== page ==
The Internal Revenue Service has notified the Montana Facility Finance Authority that it has closed its audit of $14.15 million of variable-rate demand revenue bonds issued in 2002 without any change to the bonds’ tax-exempt status.
The authority and its conduit borrower, Missions United Inc. — a nonprofit organization that used the bond proceeds to expand the Mission Ridge continuing-care retirement community in Billings — disclosed the IRS’ Feb. 22 letter about the audit in an event notice they filed Monday with the Municipal Securities Rulemaking Board’s EMMA system.
The IRS closed the audit after its chief counsel’s office issued guidance siding with the finance authority and Missions United in a four-year old dispute over whether the bonds for the CCRC were taxable.
An IRS agent had claimed that thousands of dollars of nonrefundable entrance fees, collected by the retirement-home operator from new residents, were “replacement proceeds” for the bond proceeds that had to be invested at a yield below the bond yield.
Under Treasury Department rules, for entrance fees or any other money to be considered replacement proceeds, there has to be a nexus between the money and the bonds. In addition, the bondholders have to have a reasonable assurance that the money will be available if the borrower experiences financial trouble.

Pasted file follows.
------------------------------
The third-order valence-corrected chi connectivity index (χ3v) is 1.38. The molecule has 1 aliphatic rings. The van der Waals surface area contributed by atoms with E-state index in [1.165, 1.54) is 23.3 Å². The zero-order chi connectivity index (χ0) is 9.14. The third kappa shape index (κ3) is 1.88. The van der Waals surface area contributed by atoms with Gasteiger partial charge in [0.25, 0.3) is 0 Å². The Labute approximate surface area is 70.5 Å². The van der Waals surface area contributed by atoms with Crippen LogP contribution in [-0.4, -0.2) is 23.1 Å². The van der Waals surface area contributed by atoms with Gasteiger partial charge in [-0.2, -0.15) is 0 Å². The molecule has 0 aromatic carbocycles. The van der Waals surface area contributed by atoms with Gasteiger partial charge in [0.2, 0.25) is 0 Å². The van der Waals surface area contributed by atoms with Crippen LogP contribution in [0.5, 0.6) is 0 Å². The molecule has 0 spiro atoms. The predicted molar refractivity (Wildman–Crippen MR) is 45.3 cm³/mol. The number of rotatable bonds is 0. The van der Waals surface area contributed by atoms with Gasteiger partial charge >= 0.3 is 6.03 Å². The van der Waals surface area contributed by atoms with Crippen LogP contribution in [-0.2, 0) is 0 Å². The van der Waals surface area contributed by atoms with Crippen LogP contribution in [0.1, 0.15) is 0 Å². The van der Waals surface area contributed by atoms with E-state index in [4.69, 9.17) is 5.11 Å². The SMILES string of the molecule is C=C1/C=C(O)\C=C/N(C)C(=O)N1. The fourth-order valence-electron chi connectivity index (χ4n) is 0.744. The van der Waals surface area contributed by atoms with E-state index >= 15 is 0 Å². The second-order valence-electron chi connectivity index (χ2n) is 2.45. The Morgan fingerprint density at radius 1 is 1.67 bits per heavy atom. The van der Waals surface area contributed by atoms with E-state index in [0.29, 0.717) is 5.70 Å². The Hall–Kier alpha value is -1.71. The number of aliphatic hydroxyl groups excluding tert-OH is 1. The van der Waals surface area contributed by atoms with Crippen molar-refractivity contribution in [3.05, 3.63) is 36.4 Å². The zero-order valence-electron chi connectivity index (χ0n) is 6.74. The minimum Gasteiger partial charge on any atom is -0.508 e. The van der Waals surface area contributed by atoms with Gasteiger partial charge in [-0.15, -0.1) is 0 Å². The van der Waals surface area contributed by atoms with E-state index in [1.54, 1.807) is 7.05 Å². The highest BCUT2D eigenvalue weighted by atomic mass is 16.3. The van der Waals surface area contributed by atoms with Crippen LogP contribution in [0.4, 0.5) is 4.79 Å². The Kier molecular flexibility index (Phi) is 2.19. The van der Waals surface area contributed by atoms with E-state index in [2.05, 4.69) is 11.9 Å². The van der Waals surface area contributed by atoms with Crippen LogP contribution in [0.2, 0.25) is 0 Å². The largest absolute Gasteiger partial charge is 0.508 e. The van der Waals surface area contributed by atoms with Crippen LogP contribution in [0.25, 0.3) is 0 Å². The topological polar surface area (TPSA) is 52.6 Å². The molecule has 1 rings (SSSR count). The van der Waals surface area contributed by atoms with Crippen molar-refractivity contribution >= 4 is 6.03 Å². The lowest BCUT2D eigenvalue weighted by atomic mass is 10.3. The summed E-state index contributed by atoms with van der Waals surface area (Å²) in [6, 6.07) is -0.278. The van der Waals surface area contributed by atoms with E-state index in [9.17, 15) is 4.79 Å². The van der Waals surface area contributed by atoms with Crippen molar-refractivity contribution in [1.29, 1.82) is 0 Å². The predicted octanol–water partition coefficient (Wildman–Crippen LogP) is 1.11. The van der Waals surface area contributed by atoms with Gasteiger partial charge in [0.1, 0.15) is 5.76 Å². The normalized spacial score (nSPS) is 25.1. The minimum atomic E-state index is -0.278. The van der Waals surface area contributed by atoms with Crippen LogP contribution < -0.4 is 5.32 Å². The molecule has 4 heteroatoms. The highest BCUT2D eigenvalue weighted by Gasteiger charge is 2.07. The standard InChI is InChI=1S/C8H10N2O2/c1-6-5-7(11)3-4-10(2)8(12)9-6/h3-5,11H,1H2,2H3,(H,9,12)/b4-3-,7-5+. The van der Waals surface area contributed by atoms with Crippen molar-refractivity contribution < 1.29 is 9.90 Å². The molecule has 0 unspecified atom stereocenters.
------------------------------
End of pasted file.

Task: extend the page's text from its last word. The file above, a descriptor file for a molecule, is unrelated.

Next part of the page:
The IRS began auditing the bonds in March 2007, eventually issuing a “proposed adverse determination” that the bonds were taxable because the entrance fees were replacement proceeds and had been invested at a yield above the bond yield.
In March 2009, the authority filed a protest and requested that the IRS’ office of appeals review the finding. In April 2010, the IRS’ tax-exempt bond office requested technical advice from the agency’s office of chief counsel.
On Jan. 19, the office of chief counsel issued a technical advice memorandum concluding the entrance fees were not replacement proceeds.
The TAM said that even though there was a nexus between the fees and bonds, because the fees were pledged with other revenues to pay debt service if the borrower suffered financial difficulties, there was no reasonable assurance the fees would be available for that purpose.
Missions United had commingled revenues in its accounts and was not limited in how it could spend the money, the TAM noted. At the end of the year, the borrower’s investment balance equaled only half the fees it had collected.